Global rice markets are back in the fore again, this time not for political reasons but as a result of floods and heavy rains in China, the world’s largest rice producer.
China, the world’s second-largest economy, has been hit by devastating flooding in recent weeks. Typhoon Doksuri was one of the worst storms to hit northern China in years, with the capital Beijing hitting the heaviest rainfall in 140 years.
In a report published by Fitch and seen by Economy Middle East, the credit agency said: “Heavy rains in China’s grain-producing northeast region, which will reduce yields, are likely to put upward pressure on already high global rice prices.”
China is the world’s largest rice producer, and flood alert levels have been raised for three provinces that account for 23 percent of the country’s rice production: Inner Mongolia, Jilin and Heilongjiang.
The report also noted that several major grain-producing areas in those three provinces were affected by heavy rains and the remnants of Cyclone Doksuri, and are set to face “another flood as Cyclone Khanun moves north.”
Fitch said flood-hit grain fields would reduce crop yields for this year, although the full extent of the damage is not yet clear.
“This will lift China’s domestic grain prices and potentially lead to higher imports in the second quarter of 2023 to partially offset the potential loss of revenue,” she said, adding that the country may need to look to import more rice if its crops fail, and this could push global rice prices higher.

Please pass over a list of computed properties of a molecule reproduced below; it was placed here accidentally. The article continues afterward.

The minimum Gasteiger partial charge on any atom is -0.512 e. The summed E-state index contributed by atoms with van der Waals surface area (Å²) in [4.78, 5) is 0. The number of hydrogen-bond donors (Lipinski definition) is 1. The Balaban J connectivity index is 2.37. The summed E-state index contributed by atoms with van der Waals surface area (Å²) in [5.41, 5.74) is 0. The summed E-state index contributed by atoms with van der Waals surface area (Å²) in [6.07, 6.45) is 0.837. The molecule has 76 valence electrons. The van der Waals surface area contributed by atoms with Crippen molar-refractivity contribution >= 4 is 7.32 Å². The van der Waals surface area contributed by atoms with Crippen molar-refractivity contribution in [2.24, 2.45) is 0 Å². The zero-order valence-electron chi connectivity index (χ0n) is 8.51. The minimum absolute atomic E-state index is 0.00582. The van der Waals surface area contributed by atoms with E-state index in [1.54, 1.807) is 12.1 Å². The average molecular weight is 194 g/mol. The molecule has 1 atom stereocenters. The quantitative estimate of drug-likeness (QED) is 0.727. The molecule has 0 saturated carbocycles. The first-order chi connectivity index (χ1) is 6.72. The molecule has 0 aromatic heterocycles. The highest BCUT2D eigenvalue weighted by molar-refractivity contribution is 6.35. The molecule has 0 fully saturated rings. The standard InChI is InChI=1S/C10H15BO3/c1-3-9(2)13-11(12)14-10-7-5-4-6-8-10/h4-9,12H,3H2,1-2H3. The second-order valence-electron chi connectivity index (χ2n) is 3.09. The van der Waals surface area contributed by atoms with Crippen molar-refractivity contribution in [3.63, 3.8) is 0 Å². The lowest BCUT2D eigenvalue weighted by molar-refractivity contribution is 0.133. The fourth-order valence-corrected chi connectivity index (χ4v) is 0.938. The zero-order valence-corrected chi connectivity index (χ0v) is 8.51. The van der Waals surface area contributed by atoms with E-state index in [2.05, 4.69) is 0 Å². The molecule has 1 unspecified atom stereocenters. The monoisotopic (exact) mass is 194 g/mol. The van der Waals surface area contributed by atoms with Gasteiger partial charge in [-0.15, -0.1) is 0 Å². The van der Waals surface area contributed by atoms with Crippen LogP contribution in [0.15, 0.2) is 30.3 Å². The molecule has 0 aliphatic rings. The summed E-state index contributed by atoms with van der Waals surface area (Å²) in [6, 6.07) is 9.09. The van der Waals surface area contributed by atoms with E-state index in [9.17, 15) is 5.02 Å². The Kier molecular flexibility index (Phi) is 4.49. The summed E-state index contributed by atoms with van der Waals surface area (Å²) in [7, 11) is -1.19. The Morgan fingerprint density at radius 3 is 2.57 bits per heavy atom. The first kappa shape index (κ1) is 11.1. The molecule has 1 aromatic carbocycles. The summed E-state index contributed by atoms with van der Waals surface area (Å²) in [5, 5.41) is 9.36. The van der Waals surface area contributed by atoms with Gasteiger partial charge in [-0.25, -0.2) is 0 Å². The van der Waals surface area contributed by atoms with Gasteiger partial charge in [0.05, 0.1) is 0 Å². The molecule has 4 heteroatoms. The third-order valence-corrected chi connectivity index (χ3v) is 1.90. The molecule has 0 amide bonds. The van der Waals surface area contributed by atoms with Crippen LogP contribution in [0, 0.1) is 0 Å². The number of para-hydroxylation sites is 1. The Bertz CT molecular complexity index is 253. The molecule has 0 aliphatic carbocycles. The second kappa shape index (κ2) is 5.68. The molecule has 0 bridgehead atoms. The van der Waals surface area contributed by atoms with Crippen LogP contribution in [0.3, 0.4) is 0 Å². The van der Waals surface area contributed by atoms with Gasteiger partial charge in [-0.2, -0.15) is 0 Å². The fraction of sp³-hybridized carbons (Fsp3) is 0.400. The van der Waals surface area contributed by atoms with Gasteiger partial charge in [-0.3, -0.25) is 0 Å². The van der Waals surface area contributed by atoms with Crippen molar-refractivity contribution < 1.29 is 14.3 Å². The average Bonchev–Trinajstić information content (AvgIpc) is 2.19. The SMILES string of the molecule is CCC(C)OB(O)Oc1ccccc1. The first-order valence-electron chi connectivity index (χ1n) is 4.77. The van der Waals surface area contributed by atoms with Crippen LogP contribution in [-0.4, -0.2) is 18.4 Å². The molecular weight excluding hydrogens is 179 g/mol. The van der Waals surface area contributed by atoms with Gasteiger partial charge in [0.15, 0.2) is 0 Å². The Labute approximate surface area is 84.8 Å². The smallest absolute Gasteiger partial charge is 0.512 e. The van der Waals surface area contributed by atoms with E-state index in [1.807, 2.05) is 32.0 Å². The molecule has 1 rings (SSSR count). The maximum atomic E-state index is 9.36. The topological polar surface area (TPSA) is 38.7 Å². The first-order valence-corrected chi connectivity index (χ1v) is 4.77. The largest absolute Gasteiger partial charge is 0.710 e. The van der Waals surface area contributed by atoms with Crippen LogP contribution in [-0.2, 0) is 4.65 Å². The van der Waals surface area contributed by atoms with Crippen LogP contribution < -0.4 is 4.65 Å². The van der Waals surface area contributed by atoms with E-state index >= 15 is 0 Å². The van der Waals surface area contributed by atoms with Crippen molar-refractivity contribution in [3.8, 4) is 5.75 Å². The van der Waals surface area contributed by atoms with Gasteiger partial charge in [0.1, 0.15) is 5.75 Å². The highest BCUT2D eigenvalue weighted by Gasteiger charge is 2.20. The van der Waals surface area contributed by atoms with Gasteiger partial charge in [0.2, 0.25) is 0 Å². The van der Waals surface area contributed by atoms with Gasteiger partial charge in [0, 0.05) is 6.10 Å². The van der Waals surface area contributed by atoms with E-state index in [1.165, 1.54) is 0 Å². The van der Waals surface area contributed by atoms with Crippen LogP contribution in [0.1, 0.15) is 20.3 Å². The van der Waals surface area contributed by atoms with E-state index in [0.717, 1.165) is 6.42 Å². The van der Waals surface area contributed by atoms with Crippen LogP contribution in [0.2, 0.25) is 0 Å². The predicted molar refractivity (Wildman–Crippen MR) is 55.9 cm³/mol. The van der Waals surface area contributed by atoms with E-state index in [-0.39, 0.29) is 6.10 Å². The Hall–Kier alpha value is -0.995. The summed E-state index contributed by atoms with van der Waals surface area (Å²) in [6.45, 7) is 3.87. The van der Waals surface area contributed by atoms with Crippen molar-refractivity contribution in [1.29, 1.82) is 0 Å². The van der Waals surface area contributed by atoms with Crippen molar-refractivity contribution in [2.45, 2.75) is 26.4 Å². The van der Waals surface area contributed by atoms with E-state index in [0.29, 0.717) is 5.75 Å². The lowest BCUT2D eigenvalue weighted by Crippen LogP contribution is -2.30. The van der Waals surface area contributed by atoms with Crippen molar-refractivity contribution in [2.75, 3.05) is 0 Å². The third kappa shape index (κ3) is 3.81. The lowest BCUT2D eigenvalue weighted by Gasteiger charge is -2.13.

Global rice prices have risen to their highest levels in nearly 12 years, according to the Food and Agriculture Organization of the All Rice Price Index.
Other market watchers estimate future rice prices will rise after India banned exports of white non-basmati rice last month as the government looks to tackle rising domestic food prices. Thailand also urged farmers to grow less rice in an effort to save water as a result of lower rainfall.
In addition to rice, the Fitch report also cited corn and soybeans among the main crops grown in Inner Mongolia, Jilin and Heilongjiang, which will be affected by flood risks. China is expected to import more grain this year than last year.
Days ago, two trade sources told Reuters that initial estimates put about four to five million metric tons of maize, or about two percent of domestic production, being affected by the floods. The floods are also likely to cause a drop in rice production, according to the agency.
The UN Food Agency announced that rice prices had risen to their highest levels in nearly 12 years.
The FAO rice price index rose 2.8 percent in July to 129.7 points.
FAO data showed the figure rose 19.7 percent from a year ago, the highest nominal value since September 2011. The biggest price increases came from Thailand, the world’s second-largest rice exporter.
Oscar Tjakra, senior analyst at the World Food and Agriculture Bank Rabobank, told CNBC: “We are likely to see a rise in the FAO rice price index for August 2023 compared to July 2023.”
He added that the ban on the export of non-basmati white rice in India came at a time of declining seasonal stocks at major global suppliers of rice, especially in Asia.
Prices could rise further if other countries follow suit in implementing export restrictions. Samarendu Mohanty, Asian regional director at the International Potato Centre, told CNBC: “Prices could rise significantly if importing countries try to stock up on rice for domestic food security, and exporting countries impose export restrictions.”
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